The Mascot for the 2024 Summer Olympics is Not What You Think

The Phryges (Courtesy of

By Audrey Hall, Arts Writer


The board of the Paris 2024 Summer Olympics and Paralympics have finally announced their mascots for the upcoming games, and needless to say, people’s initial reaction could be summed up in one word — “quoi?” At a first glance, these googly-eyed characters, lovingly named “The Phryges,” appear to be some sort of sea animals or maybe little mythical creatures created for the Olympics. After a quick skimming of the Paris 2024 official website, however, it turns out that the Phryges are actually based on the Phrygian cap worn by French revolutionaries and even Marianne, the French national symbol of freedom.

The History

On the Paris 2024 Olympics website, there are blurbs about the Phrygian cap’s history and why it was chosen to be the official mascot for both the Olympic and Paralympic Games. The caps have been seen both in artistic renditions of the construction of the Notre-Dame cathedral in 1163, as well as photos of French athletes participating in the Olympic games in 1924. Between the cap’s use in stamps, statues and even national school curriculums, it’s clear that this mascot has deep ties to France’s culture and, despite its outwardly cartoon-y appearance, it garners a lot of respect from the French population.

How It Compares

There is a common theme throughout the mascots of past Olympics, and most of them seem to be national or highly symbolic animals. In 1980, the Moscow Olympics had a brown bear, the Soviet Union’s national symbol, as their mascot. In 2000, the Sydney Olympics had three mascots: Olly the Kookaburra, Syd the Platypus and Millie the Echidna. All three mascots held significance not only to the host country but also to the games and the honor associated with them. The 2002 Olympics in Salt Lake City also had three mascots, all of which were animals indigenous to Utah with names related to important resources found across our state. Powder the snowshoe hare represented Utah’s booming skiing economy, Copper the coyote represented the copper mines in South Jordan and Coal the American black bear represented the coal mines in Southern Utah.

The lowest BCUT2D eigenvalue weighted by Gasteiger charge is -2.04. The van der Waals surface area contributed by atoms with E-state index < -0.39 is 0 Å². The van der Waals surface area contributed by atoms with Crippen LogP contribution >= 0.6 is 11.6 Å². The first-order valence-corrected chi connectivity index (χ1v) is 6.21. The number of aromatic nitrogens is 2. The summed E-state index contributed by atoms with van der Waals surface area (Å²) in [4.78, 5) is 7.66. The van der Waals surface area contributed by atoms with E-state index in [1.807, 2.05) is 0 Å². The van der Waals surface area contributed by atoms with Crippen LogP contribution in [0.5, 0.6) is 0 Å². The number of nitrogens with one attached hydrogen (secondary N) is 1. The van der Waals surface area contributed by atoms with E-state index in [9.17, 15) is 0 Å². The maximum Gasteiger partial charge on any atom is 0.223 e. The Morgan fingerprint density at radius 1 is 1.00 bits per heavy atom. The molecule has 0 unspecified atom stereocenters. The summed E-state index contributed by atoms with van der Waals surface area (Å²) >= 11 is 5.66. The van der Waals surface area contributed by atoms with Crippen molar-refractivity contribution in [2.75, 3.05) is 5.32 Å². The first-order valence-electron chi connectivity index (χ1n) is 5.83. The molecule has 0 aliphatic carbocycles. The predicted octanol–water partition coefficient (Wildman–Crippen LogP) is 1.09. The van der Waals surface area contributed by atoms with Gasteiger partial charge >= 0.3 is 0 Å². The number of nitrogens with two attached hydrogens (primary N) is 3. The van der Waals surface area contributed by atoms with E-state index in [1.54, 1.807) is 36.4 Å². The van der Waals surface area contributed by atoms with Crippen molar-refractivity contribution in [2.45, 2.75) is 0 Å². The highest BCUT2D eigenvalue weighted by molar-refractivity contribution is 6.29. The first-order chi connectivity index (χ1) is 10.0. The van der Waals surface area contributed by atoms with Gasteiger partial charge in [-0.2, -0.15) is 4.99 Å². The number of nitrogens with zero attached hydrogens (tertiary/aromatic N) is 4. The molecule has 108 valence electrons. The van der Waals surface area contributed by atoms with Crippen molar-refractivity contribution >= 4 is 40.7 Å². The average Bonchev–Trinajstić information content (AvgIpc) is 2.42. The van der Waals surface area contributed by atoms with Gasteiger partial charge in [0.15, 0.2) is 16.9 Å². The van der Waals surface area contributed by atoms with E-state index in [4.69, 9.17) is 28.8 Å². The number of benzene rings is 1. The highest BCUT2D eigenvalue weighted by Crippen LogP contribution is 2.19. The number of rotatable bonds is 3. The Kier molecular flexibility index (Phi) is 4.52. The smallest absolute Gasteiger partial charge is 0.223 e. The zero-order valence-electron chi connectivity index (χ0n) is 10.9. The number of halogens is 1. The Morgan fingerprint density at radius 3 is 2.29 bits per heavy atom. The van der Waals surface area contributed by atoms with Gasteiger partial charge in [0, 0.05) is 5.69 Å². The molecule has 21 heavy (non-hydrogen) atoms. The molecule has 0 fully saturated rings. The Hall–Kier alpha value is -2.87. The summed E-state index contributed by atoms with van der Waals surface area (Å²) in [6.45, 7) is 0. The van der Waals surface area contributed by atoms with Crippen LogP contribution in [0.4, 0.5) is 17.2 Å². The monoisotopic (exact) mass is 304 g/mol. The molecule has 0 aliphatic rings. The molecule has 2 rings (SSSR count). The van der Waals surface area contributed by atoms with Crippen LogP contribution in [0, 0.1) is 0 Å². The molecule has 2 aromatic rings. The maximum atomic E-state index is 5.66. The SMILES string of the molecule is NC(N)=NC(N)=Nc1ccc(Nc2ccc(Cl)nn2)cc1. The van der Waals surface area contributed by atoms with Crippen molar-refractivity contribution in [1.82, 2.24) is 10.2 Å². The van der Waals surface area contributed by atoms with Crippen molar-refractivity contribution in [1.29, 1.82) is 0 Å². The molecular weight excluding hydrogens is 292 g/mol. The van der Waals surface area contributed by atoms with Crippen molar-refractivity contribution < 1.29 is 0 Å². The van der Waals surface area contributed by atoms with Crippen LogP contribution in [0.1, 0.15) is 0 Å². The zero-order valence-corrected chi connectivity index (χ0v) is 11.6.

In terms of non-animal mascots, these are fewer and far-between compared to the animals, but the Phryges are definitely not the first. The 2004 Athens Olympics featured two children, Athena and Phevos, as their mascots that were reminiscent of ancient Greek dolls, and the 2006 Turin Olympics personified a snowball and an ice cube to represent “softness, friendship and elegance” as well as “enthusiasm and joy,” respectively.

As much as I wish I could say that the Phryges are the strangest Olympic mascots I’ve seen, the 2012 London Olympics takes the cake. Their mascots, named Wenlock and Mandeville after the villages Much Wenlock and Stoke Mandeville, are drops of steel with cameras as eyes that represent the Industrial Revolution in the UK.

Final Thoughts

It’s incredibly refreshing to see a mascot that includes a prosthetic leg to represent those with disabilities participating in the Paralympic Games. A brief scroll through the International Paralympic Committee’s website reveals that while many of the mascots change design slightly for the Paralympic Games, the Phryge might be the first ever Paralympic mascot with a visible disability. That kind of representation may seem insignificant, but it feels odd that it’s never been done before. At the end of the day, the Phryges are fairly well-designed and will make excellent marketable plushies while also carrying a lot of history for the host country.


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